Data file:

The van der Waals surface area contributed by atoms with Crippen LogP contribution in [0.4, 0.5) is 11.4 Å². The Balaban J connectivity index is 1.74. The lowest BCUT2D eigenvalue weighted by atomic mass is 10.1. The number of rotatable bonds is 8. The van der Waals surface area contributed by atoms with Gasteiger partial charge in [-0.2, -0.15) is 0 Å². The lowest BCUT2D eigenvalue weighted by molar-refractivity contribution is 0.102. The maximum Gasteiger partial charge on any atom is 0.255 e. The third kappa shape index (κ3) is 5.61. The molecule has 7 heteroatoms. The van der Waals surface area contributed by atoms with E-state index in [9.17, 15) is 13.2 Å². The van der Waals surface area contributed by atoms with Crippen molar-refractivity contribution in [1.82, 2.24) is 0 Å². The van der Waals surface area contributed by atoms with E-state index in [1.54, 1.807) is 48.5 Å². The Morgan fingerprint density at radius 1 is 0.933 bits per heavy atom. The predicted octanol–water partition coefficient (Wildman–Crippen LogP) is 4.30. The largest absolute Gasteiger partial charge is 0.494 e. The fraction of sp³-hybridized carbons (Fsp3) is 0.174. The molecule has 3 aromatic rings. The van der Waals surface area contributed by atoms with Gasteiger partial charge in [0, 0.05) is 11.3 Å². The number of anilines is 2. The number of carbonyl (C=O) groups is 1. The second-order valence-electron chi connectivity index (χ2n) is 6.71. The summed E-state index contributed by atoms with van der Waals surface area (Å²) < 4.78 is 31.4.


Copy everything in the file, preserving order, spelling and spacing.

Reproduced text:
The van der Waals surface area contributed by atoms with Crippen LogP contribution in [0.4, 0.5) is 11.4 Å². The Balaban J connectivity index is 1.74. The lowest BCUT2D eigenvalue weighted by atomic mass is 10.1. The number of rotatable bonds is 8. The van der Waals surface area contributed by atoms with Gasteiger partial charge in [-0.2, -0.15) is 0 Å². The lowest BCUT2D eigenvalue weighted by molar-refractivity contribution is 0.102. The maximum Gasteiger partial charge on any atom is 0.255 e. The third kappa shape index (κ3) is 5.61. The molecule has 7 heteroatoms. The van der Waals surface area contributed by atoms with E-state index in [9.17, 15) is 13.2 Å². The van der Waals surface area contributed by atoms with Crippen molar-refractivity contribution in [1.82, 2.24) is 0 Å². The van der Waals surface area contributed by atoms with E-state index in [1.54, 1.807) is 48.5 Å². The Morgan fingerprint density at radius 1 is 0.933 bits per heavy atom. The predicted octanol–water partition coefficient (Wildman–Crippen LogP) is 4.30. The largest absolute Gasteiger partial charge is 0.494 e. The fraction of sp³-hybridized carbons (Fsp3) is 0.174. The molecule has 3 aromatic rings. The van der Waals surface area contributed by atoms with Gasteiger partial charge in [0, 0.05) is 11.3 Å². The number of anilines is 2. The number of carbonyl (C=O) groups is 1. The second-order valence-electron chi connectivity index (χ2n) is 6.71. The summed E-state index contributed by atoms with van der Waals surface area (Å²) < 4.78 is 31.4.